Towards Full Employment and Growth in the European Union

  • Paul J. J. Welfens
Conference paper


After a decade of full employment in OECD countries in the 1960s, the 1970s brought severe problems in labor markets and lasting negative shifts in European markets. From the trough of one business cycle to the next unemployment increased. In the period 1987–90 the EC’s unemployment rate increased by 6 percentage points; the 11 percent rate reached in 1994 is unlikely to fall quickly in the 1990s. The EC Commission noted in its White Paper on Growth, Competitiveness and Employment that in the two decades after 1973 the European economy’s potential rate of growth shrunk from around 4 % to roughly 2.5 % p.a.; the investment-output ratio declined by five percentage points. The unemployment rate has steadily increased from cycle to cycle, while the EU’s competitive position in relation to the US and Japan has worsened with regard to export markets shares, product innovation and R&D intensive products. At the same time it was noted that the single market program was rather successful: nine million jobs were created between 1986 and 1990, EC trade doubled in sectors previously regarded as sheltered from competition and growth increased by a half of a percentage point each year (EC COMMISSION, 1993, pp. 9–10). The EC Commission considers cyclical, structural and technological unemployment as major problems and finally concludes that the creation and expansion of trans-European networks is the key to restored growth, full employment and international competitiveness.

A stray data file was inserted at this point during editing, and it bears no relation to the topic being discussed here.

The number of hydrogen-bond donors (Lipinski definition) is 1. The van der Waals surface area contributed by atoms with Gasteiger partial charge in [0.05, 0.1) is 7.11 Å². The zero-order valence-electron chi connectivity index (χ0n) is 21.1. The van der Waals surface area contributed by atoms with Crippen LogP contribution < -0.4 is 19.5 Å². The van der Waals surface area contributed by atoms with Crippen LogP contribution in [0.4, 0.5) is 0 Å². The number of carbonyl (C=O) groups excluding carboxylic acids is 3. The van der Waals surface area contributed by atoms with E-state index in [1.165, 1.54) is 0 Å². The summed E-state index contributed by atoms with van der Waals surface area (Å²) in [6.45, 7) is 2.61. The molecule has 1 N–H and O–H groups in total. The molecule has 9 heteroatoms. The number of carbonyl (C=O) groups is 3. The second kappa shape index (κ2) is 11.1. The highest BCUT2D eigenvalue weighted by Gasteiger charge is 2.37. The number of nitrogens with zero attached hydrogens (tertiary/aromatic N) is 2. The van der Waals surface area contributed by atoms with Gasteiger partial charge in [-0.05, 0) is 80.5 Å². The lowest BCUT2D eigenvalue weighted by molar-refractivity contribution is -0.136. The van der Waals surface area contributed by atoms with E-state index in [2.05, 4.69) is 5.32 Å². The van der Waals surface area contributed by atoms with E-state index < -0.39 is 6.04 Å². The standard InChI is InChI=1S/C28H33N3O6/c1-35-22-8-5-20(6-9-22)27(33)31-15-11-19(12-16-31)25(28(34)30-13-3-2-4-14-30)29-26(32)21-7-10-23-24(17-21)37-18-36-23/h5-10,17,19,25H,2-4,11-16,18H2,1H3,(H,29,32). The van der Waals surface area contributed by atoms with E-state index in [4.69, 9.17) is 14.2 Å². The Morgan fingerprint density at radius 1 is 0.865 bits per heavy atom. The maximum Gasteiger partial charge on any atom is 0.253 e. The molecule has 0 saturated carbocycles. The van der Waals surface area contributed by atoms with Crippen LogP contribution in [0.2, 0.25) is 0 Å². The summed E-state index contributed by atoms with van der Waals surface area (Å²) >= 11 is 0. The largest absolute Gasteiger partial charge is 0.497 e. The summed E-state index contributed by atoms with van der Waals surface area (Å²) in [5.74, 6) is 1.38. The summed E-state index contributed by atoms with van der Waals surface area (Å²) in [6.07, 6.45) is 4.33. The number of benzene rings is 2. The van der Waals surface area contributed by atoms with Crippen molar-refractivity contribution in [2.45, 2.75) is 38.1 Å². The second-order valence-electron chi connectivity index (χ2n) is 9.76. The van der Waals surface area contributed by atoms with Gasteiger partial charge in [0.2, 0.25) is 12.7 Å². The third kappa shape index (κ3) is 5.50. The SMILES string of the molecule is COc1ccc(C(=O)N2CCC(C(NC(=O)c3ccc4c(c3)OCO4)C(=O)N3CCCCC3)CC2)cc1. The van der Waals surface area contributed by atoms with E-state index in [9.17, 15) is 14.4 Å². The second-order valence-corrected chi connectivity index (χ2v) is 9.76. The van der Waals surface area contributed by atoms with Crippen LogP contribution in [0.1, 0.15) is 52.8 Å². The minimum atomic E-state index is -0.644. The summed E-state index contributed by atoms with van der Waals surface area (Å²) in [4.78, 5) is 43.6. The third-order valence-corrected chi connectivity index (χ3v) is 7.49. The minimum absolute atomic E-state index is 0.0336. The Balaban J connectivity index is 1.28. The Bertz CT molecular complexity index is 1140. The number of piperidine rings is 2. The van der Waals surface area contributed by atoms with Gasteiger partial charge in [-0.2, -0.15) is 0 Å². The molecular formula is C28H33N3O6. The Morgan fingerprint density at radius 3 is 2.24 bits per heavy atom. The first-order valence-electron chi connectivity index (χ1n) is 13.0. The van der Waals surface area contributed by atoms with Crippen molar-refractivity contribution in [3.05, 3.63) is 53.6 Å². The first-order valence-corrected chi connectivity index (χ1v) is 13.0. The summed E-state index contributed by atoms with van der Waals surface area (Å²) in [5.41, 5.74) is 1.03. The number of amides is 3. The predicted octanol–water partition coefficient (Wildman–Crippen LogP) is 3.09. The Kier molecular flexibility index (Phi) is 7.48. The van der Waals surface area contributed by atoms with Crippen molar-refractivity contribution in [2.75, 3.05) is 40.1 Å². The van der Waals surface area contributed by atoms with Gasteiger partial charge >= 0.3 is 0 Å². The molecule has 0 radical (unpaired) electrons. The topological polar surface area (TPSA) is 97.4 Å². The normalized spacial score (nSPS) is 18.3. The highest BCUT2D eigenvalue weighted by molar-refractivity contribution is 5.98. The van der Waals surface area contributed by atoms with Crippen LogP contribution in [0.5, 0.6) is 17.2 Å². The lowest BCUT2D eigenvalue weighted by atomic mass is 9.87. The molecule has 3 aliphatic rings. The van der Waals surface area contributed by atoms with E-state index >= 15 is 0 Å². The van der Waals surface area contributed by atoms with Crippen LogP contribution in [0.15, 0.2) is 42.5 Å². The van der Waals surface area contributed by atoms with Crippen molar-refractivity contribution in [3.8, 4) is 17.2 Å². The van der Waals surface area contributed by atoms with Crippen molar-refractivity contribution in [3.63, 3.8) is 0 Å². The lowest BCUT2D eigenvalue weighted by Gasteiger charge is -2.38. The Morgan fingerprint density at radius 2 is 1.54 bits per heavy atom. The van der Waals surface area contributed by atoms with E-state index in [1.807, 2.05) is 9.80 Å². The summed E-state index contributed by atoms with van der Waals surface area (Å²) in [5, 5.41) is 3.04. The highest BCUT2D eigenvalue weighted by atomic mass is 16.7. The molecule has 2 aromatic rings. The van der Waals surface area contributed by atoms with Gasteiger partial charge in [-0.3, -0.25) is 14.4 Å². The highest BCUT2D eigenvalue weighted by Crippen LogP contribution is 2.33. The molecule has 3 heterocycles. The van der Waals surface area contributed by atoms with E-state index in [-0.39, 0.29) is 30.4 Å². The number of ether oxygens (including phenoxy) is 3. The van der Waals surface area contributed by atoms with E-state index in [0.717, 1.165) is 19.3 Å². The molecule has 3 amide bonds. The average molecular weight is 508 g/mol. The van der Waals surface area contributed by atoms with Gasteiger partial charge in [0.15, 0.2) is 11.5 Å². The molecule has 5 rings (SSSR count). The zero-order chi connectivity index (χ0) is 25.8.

Labor Market Foreign Direct Investment Wage Rate Real Wage Full Employment 
These keywords were added by machine and not by the authors. This process is experimental and the keywords may be updated as the learning algorithm improves.


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© Springer-Verlag Berlin Heidelberg 1998

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  • Paul J. J. Welfens

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